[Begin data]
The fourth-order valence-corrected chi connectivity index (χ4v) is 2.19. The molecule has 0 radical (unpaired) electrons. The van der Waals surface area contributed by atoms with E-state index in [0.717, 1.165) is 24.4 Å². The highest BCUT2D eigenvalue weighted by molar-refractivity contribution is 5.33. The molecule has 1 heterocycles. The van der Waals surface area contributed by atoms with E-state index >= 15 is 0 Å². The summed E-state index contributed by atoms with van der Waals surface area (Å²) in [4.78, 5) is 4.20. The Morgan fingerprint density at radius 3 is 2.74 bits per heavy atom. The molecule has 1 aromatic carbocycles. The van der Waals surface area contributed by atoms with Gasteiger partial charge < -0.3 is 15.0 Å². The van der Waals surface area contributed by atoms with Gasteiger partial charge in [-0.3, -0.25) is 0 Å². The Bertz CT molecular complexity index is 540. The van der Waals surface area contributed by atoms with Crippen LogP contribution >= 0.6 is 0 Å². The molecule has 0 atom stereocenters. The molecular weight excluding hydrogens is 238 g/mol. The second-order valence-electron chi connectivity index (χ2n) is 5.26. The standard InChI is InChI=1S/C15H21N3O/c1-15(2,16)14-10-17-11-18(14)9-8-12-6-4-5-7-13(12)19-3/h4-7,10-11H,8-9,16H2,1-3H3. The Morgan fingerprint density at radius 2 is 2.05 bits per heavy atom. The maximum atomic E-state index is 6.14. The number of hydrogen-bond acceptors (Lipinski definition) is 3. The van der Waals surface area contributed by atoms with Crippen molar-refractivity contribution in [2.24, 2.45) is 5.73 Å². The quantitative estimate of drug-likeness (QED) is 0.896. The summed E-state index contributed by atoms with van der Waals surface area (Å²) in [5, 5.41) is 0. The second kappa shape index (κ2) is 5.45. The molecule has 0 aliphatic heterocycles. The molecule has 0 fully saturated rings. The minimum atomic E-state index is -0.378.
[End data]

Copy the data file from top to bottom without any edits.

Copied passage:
The fourth-order valence-corrected chi connectivity index (χ4v) is 2.19. The molecule has 0 radical (unpaired) electrons. The van der Waals surface area contributed by atoms with E-state index in [0.717, 1.165) is 24.4 Å². The highest BCUT2D eigenvalue weighted by molar-refractivity contribution is 5.33. The molecule has 1 heterocycles. The van der Waals surface area contributed by atoms with E-state index >= 15 is 0 Å². The summed E-state index contributed by atoms with van der Waals surface area (Å²) in [4.78, 5) is 4.20. The Morgan fingerprint density at radius 3 is 2.74 bits per heavy atom. The molecule has 1 aromatic carbocycles. The van der Waals surface area contributed by atoms with Gasteiger partial charge < -0.3 is 15.0 Å². The van der Waals surface area contributed by atoms with Gasteiger partial charge in [-0.3, -0.25) is 0 Å². The Bertz CT molecular complexity index is 540. The van der Waals surface area contributed by atoms with Crippen LogP contribution >= 0.6 is 0 Å². The molecule has 0 atom stereocenters. The molecular weight excluding hydrogens is 238 g/mol. The second-order valence-electron chi connectivity index (χ2n) is 5.26. The standard InChI is InChI=1S/C15H21N3O/c1-15(2,16)14-10-17-11-18(14)9-8-12-6-4-5-7-13(12)19-3/h4-7,10-11H,8-9,16H2,1-3H3. The Morgan fingerprint density at radius 2 is 2.05 bits per heavy atom. The maximum atomic E-state index is 6.14. The number of hydrogen-bond acceptors (Lipinski definition) is 3. The van der Waals surface area contributed by atoms with Crippen molar-refractivity contribution in [2.24, 2.45) is 5.73 Å². The quantitative estimate of drug-likeness (QED) is 0.896. The summed E-state index contributed by atoms with van der Waals surface area (Å²) in [5, 5.41) is 0. The second kappa shape index (κ2) is 5.45. The molecule has 0 aliphatic heterocycles. The molecule has 0 fully saturated rings. The minimum atomic E-state index is -0.378.